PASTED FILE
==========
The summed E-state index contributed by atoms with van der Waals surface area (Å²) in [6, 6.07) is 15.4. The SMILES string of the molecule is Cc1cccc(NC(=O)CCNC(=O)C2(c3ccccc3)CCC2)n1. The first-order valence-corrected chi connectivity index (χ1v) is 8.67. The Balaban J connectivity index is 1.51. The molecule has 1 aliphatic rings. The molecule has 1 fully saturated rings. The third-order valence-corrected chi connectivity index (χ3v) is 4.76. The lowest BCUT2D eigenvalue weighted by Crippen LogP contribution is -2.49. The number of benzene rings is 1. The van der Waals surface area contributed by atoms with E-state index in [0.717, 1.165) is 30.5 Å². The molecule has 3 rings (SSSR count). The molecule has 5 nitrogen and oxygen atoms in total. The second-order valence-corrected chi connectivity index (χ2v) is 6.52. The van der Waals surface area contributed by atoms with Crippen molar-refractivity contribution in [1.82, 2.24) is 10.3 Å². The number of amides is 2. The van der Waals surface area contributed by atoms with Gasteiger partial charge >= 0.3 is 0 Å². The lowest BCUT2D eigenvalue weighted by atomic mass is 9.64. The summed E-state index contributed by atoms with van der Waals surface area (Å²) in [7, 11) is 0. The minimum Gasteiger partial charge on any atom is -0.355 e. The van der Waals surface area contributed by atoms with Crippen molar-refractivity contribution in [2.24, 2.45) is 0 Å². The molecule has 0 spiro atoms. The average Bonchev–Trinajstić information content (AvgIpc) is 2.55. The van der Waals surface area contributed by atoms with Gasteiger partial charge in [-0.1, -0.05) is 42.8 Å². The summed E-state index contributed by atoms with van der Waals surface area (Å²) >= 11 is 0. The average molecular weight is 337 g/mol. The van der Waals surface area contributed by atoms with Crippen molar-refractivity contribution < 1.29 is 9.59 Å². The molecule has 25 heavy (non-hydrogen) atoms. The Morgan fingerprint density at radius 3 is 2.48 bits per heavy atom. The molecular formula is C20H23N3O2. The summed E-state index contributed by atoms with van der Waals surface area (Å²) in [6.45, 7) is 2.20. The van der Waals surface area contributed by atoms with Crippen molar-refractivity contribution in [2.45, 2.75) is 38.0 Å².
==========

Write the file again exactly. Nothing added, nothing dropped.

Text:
The summed E-state index contributed by atoms with van der Waals surface area (Å²) in [6, 6.07) is 15.4. The SMILES string of the molecule is Cc1cccc(NC(=O)CCNC(=O)C2(c3ccccc3)CCC2)n1. The first-order valence-corrected chi connectivity index (χ1v) is 8.67. The Balaban J connectivity index is 1.51. The molecule has 1 aliphatic rings. The molecule has 1 fully saturated rings. The third-order valence-corrected chi connectivity index (χ3v) is 4.76. The lowest BCUT2D eigenvalue weighted by Crippen LogP contribution is -2.49. The number of benzene rings is 1. The van der Waals surface area contributed by atoms with E-state index in [0.717, 1.165) is 30.5 Å². The molecule has 3 rings (SSSR count). The molecule has 5 nitrogen and oxygen atoms in total. The second-order valence-corrected chi connectivity index (χ2v) is 6.52. The van der Waals surface area contributed by atoms with Crippen molar-refractivity contribution in [1.82, 2.24) is 10.3 Å². The number of amides is 2. The van der Waals surface area contributed by atoms with Gasteiger partial charge >= 0.3 is 0 Å². The lowest BCUT2D eigenvalue weighted by atomic mass is 9.64. The summed E-state index contributed by atoms with van der Waals surface area (Å²) in [7, 11) is 0. The minimum Gasteiger partial charge on any atom is -0.355 e. The van der Waals surface area contributed by atoms with Crippen molar-refractivity contribution in [2.24, 2.45) is 0 Å². The molecule has 0 spiro atoms. The average Bonchev–Trinajstić information content (AvgIpc) is 2.55. The van der Waals surface area contributed by atoms with Gasteiger partial charge in [-0.1, -0.05) is 42.8 Å². The summed E-state index contributed by atoms with van der Waals surface area (Å²) >= 11 is 0. The average molecular weight is 337 g/mol. The van der Waals surface area contributed by atoms with Crippen molar-refractivity contribution < 1.29 is 9.59 Å². The molecule has 25 heavy (non-hydrogen) atoms. The Morgan fingerprint density at radius 3 is 2.48 bits per heavy atom. The molecular formula is C20H23N3O2. The summed E-state index contributed by atoms with van der Waals surface area (Å²) in [6.45, 7) is 2.20. The van der Waals surface area contributed by atoms with Crippen molar-refractivity contribution in [2.45, 2.75) is 38.0 Å².